Diversity and cross-cultural issues in Kazakhstan
In fulfilling the Peace Corps’ mandate to share the face of America with our host countries, we are making special efforts to see that all of America’s richness is reflected in the Volunteer corps. More Americans of color are serving in today’s Peace Corps than at any time in recent years. Differences in race, ethnic background, age, religion, and sexual orientation are expected and welcomed among Volunteers. Part of the Peace Corps’ mission is to help dispel any notion that Americans are all of one origin or race, and to establish that each of us is as thoroughly American as the other, despite our many differences. Our diversity helps us accomplish that goal.
In other ways, however, our diversity poses challenges. In Kazakhstan, as in other Peace Corps host countries, Volunteers’ behavior, lifestyles, background, and beliefs will be judged in a cultural context very different from our own. Certain personal perspectives or characteristics considered familiar and commonly accepted in the United States may be quite uncommon, unacceptable, or even repressed.
Outside of Kazakhstan’s capital, residents of rural communities have had relatively little direct exposure to other cultures, races, religions, and lifestyles. What is advertised as “typical” cultural behavior or norms may also be a narrow and selective interpretation, such as the perception in some countries that all Americans are rich and have blond hair and blue eyes. The people of Kazakhstan are justly known for their generous hospitality to foreigners; however, members of the community in which you will live may display a range of reactions to differences that you present. Volunteers need to be supportive of one another.
In order to ease the transition and adapt to the ways of your host country, you may need to make some temporary, yet fundamental compromises in how you present yourself as an American and as an individual. For example, women trainees and Volunteers may not be able to exercise the independence available to them in the United States; political discussions will need to be handled with great care; and some of your personal beliefs may best remain undisclosed. You will need to develop techniques and personal strategies for coping with these and other limits. The Peace Corps staff will lead diversity and sensitivity discussions during your pre-service training and will be on call to provide support, but the challenge ultimately will be your own.
The Peace Corps staff in Kazakhstan recognizes adjustment issues that come with diversity and will endeavor to provide support and guidance. During pre-service training, several sessions will be held to discuss diversity and coping mechanisms. We look forward to having male and female Volunteers from a variety of cultures, backgrounds, religions, ethnic groups, and ages and hope that you will become part of a diverse group of Americans who will take pride in supporting each other and demonstrating the richness of American culture.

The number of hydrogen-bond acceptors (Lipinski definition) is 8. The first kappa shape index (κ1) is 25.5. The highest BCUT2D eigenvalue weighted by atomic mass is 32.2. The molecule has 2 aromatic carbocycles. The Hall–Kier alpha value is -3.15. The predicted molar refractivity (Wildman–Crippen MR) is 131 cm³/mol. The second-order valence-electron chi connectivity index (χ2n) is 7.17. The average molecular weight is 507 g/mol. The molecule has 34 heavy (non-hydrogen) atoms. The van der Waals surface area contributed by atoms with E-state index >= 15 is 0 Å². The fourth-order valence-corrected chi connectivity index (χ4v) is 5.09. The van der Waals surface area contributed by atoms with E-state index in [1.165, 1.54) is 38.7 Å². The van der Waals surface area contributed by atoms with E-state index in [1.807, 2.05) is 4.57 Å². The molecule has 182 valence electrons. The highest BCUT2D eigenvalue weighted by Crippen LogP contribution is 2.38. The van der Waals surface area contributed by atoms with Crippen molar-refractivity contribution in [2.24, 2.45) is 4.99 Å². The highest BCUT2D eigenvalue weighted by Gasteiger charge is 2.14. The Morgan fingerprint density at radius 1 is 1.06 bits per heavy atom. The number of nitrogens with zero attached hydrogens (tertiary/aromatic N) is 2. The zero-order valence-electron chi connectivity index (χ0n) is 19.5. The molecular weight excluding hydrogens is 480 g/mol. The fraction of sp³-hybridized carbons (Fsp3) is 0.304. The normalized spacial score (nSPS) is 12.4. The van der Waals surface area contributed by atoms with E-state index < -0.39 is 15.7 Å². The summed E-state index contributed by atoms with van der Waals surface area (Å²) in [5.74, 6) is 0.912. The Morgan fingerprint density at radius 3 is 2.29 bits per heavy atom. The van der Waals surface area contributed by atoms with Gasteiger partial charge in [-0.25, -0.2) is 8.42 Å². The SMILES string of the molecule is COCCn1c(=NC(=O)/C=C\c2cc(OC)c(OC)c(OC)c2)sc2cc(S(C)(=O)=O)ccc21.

Possible Issues for Female Volunteers
Kazakhstan is a traditional, patriarchal society. It is among the challenges of living and working in Kazakhstan to cope effectively and constructively with the differing status of women and men and the different standards of behavior to which they are held. To promote greater understanding, many Volunteers participate in Women in Development (WID) and Gender and Development (GAD).
Female Volunteers may:
- find that being a single woman living alone is not the cultural norm;
- receive more unwanted and inappropriate attention from men than in the United States; and
- have to work harder than male Volunteers to gain the respect of host-country colleagues. Possible Issues for Volunteers of Color
Volunteers of color may work and live with individuals who have had no experience with or understanding of the African-American, Hispanic American or Asian-American culture. Volunteers of color may be evaluated as less professionally competent than white Volunteers; they may be treated suspiciously, especially in rural areas of Kazakhstan. They may be the only minority trainee or Volunteer. The Russian word for a black or dark-skinned person sounds like the English word “Negro.” As such, its use is not meant as a racial slur. Asian-American Volunteers may not be accepted as Americans. They may be identified by their cultural heritage, not by their American citizenship. They may have to deal with peoples’ higher expectations of their language learning ability or cross-cultural adaptability.